We did a raid on the Canberra “burbs” for more acorns on Saturday which was very successful. Mind you most of them are now gone because we’ve been feeding them out to the pigs for breakfast. Saturday morning was Soccer, on the way in we saw two of the weirdest things, the first was an enormous murder of crows on a oats paddock. There must have been in excess of two hundred birds; and secondly, a tidings of magpies with about eighty birds. I had talk to a bird fancier about what I saw and apparently there is a little understood phenomenon of small black crows gathering together in the highlands at this time of year.

I had a feed pickup on Sunday and spent three hours waiting on the side of the road for the guy to turn up. So little else was achieved.

Friday, May 15, 2009

I need another plan

The Bee meeting was really interesting. A talk was presented on the way that a Queen Bee organises the hive and lays her brood. The lecturer was Cecil Mercer a ninety year old Bee Keeper with more knowledge about bees then anybody I’ve ever met. He also spoke about the life cycle of the bees and hive – all very interesting stuff.

I’ve noticed a lot of activities lately focused on local producers and local produce. The ABC ran a program from Gundaroo last week covering a lunch featuring local produce, there is a dinner organised for June in Canberra showcasing local producers and a Truffle festival in June-July. These all follow the Harvest Festival and precede the Spring Food and Wine festivals.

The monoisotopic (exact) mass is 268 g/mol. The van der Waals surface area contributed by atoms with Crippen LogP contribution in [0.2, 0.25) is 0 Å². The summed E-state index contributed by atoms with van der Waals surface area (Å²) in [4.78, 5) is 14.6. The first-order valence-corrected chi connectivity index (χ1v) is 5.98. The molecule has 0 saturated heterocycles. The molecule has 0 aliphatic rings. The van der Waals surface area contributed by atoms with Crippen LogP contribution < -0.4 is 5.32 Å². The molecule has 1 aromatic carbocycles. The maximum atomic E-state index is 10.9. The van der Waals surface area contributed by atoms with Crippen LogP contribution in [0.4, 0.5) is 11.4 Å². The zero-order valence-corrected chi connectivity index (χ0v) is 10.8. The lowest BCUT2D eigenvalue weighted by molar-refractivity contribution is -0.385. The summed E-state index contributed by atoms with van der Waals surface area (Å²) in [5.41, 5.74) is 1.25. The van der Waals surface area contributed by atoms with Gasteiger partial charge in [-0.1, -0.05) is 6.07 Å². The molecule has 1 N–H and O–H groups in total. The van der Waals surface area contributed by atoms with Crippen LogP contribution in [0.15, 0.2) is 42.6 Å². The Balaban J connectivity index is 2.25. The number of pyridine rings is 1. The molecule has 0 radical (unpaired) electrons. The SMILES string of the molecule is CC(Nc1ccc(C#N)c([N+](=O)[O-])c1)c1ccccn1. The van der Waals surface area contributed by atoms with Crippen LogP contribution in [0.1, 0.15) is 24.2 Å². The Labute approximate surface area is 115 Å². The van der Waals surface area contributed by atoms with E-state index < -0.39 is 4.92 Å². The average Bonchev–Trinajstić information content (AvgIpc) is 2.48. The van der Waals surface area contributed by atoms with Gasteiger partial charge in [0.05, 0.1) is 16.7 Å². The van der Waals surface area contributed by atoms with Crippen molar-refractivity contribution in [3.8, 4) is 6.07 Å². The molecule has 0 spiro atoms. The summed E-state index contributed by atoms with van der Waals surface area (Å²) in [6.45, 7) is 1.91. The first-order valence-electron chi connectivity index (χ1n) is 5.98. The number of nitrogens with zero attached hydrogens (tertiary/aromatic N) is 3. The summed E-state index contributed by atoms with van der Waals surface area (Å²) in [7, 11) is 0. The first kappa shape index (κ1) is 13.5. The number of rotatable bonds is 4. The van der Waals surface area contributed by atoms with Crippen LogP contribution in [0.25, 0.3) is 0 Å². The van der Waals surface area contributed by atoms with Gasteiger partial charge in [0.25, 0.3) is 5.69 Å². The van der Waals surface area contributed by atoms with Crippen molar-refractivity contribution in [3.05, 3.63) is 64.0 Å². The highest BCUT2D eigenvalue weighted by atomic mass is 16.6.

I hope that by next year we are ready to start attending these and can start to make an impact in the local food scene.

I wrote a letter (I’ve been doing it a lot lately, one reason I’ve been a bit slack) to Don Henry at Australian Conservation Foundation. I wasn’t happy with the statement he made after the Prime Minister announced the postponement of the ETS, I thought I’d share his reply addressing my concerns,

Dear Martyn

Thank you for being in touch with us about ACF’s position on the Emissions Trading Scheme.

We are glad to have the opportunity to clarify our stance with you.

ACF believes the Government’s announcement to reduce carbon emissions by 25 per cent by 2020 as part of a 450ppm global agreement improves the chances of a good outcome at the critical UN climate negotiations later this year. We therefore regard the stronger conditional 25 per cent target as a significant step forward.

However, we believe much more needs to be done and ACF will continue to push for deeper cuts. ACF remains committed to achieving an Australian target of at least 40 per cent by 2020 in the context of a global agreement or – at minimum – an unconditional national target of 30 per cent by 2020.